We have the run of the hotel, which has a lounge bar as well as a public bar, from Friday lunchtime until Sunday night. Incidentally, we have negotiated special rates for those who wish to stay overnight on the Sunday. Friday's evening meal, all of Saturday's meals, Sunday's breakfast and a traditional Sunday lunch are included in the price. Luckily, we - being teachers - have the summer in which to prepare things and by giving up our usual two or three weeks away we have managed to roundup/ prepare a great deal for Dobeycon and things are running along smoothly.

However, there is one tiny thing that is spoiling our arrangements for Dobeycon and that is that hardly anyone wants to come. To date we are less than a third subscribed and to be honest, we are becoming quite panicky about this. If things don't pick up in the next few days — before the end of August — we're going to have to cancel Dobeycon. Not only will we be highly embarrassed (after all the hotel's kind concessions) but also terribly saddened. If Dobeycon 6 fails through lack of support this year, we can't honestly see anyone being willing to try to organize one for next October -- what will it be anyway — Dobeycon 6A?

The only way we can see this unhappy state of affairs being resolved is for you guys to either register and fill us full of confidence or, for heaven's sake, please write and tell us where we are going wrong so that we can alter things to suit you all — the programme is, after all, only a proposed one and we did build much of it around your answers on the questionnaires. The three of us feel that it would be a dreadful shame if Dobeycon were allowed to die — as we said, once it's gone, it's gone forever and that will leave an unfillable void in S&H fandom. When else will as many S&H friends have the opportunity to meet in the comfortable surroundings of a fine hotel and spend a weekend centred upon the series that brought us all together in the spirit of Starsky & Hutch and fandom? Letting Dobeycon die will be hammering a nail in the coffin for Starsky and Hutch. Please don't let that happen. It's up to you. [14]

DobeyCon 6: Fan Comments Regarding Its Cancellation

Well by now most of you will know that DobeyCon 6 has been cancelled, and I'm not only sad but angry and a little ashamed as well. To Lynne Dolan and the Ripleys, I can only apologise. All the hard work and months of preparation have came to nothing.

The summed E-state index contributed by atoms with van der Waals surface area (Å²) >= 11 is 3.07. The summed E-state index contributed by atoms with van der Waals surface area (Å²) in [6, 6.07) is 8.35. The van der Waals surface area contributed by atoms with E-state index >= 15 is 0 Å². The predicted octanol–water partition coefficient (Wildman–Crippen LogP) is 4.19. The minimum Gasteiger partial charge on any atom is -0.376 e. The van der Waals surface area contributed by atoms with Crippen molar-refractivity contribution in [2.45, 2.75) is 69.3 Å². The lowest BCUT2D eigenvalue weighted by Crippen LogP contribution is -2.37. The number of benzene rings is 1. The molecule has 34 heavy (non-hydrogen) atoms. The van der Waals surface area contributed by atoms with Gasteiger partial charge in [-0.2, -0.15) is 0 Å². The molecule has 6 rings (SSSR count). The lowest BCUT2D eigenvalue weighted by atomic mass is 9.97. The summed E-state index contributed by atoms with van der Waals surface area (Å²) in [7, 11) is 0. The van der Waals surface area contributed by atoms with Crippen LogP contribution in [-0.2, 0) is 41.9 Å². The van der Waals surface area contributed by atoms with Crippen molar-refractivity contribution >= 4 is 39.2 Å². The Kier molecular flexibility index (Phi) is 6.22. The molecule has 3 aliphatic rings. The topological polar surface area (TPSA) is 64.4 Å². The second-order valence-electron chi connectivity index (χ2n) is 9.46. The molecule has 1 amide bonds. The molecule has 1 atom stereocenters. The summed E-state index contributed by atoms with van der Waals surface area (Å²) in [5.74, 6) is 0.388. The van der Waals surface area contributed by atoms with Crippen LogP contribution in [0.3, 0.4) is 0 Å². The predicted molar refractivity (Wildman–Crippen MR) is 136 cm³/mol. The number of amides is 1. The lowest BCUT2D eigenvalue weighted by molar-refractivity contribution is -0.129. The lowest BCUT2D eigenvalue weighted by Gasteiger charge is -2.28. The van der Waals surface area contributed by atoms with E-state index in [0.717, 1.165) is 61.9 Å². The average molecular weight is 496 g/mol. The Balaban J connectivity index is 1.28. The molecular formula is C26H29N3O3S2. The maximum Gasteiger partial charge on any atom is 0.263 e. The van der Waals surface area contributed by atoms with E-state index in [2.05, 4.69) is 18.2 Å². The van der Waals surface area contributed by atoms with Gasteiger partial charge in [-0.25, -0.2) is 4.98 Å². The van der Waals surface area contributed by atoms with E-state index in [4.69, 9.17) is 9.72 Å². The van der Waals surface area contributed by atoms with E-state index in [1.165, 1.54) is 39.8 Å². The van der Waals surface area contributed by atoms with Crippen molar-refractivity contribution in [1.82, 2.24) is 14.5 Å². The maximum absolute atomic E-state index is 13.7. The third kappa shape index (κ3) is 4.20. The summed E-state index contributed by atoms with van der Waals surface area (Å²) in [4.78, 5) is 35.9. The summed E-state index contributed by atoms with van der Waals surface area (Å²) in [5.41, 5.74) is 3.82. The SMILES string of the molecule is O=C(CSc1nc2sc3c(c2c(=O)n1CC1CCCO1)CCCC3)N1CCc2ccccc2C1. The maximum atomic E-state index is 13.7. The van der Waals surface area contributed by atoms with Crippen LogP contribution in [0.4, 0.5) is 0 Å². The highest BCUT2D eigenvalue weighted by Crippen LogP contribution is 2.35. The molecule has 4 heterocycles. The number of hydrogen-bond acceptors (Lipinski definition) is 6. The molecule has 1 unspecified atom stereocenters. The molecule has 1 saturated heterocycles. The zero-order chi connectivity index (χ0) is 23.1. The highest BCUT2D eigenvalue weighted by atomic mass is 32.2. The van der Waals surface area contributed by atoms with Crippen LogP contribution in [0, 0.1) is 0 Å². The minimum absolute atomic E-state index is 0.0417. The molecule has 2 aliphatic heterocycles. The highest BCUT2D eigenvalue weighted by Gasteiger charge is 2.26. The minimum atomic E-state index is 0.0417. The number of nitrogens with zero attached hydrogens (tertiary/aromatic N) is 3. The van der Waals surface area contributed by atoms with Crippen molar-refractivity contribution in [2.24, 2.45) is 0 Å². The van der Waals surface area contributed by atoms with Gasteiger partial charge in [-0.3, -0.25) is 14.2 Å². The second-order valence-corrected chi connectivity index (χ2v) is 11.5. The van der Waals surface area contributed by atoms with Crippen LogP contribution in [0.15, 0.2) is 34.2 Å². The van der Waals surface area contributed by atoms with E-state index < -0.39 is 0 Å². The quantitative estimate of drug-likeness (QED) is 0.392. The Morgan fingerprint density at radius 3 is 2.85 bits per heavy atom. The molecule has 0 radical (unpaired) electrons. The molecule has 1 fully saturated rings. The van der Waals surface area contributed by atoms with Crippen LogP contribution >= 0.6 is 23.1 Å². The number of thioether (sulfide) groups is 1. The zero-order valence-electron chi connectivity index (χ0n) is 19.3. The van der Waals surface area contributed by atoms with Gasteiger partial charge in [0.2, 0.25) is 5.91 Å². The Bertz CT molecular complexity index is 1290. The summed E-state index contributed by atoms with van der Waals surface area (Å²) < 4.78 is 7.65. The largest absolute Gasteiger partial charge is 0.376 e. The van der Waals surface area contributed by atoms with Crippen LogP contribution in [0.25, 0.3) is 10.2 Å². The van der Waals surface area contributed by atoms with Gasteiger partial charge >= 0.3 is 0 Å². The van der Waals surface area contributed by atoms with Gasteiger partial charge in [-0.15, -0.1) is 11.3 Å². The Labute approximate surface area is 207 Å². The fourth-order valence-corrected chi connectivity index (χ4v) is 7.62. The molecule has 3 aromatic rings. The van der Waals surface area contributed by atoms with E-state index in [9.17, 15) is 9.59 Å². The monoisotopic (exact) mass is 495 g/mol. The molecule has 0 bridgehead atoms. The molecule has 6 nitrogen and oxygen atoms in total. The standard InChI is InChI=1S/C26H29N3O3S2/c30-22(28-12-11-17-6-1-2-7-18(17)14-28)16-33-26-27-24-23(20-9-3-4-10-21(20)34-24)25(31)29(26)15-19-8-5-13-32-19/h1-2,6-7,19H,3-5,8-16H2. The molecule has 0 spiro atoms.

At this moment in time I feel ashamed to be a British fan of S&H, that for whatever reason differences between fans cannot be set aside for a weekend. There are various rumours flying round as to the reason for the cancellation - perhaps the full truth will never be known - but I am angry to think that people would not attend a get together because someone they didn't like was also going.

But most of all I feel sadness; sadness because S&H fandom now has no annual get together ~ who now

would be prepared to try and organise another DobeyCon - and that the small number of UK S&H fans have been further split - does this herald the end of British Fandom? [15]

Dobeycon 6 - I was very upset that it had to be cancelled, as I had been really looking forward to meeting everybody. I always thought (correct me if I am wrong) that S&H, P&D and everything to do with S&H meant a lot to you all, but I seem to have been mistaken. That's all I am going to say on that subject. [16]

'People' care when prejudice mars something as valuable to S&H fandom as D/Con. 'People' care when unpleasant, untrue rumours are circulated. 'People' care when a certain element seem hell-bent on destroying a unique fandom some of us have strived hard and long to maintain.

Hopefully there is a future for fandom, L/zs, and cons.... As I've continuously repeated, I admire and respect Soul and Glaser’s talents but I think now, in the interest of S&H fandom, it would be best for all concerned if the "Soular Energy" people started their own L/z in which they could discuss David and his career to their heart's content. I'm honestly under the impression that these 'people' would be far happier if such a forum was introduced by/for them. They've already demonstrated that they'd much rather spend their time and energy at a David Soul 'get-together' than attend a Dobeycon Convention and support S&H fandom. This is, of course, their prerogative, but it does tend to prove where these 'people's' loyalties lie. [17]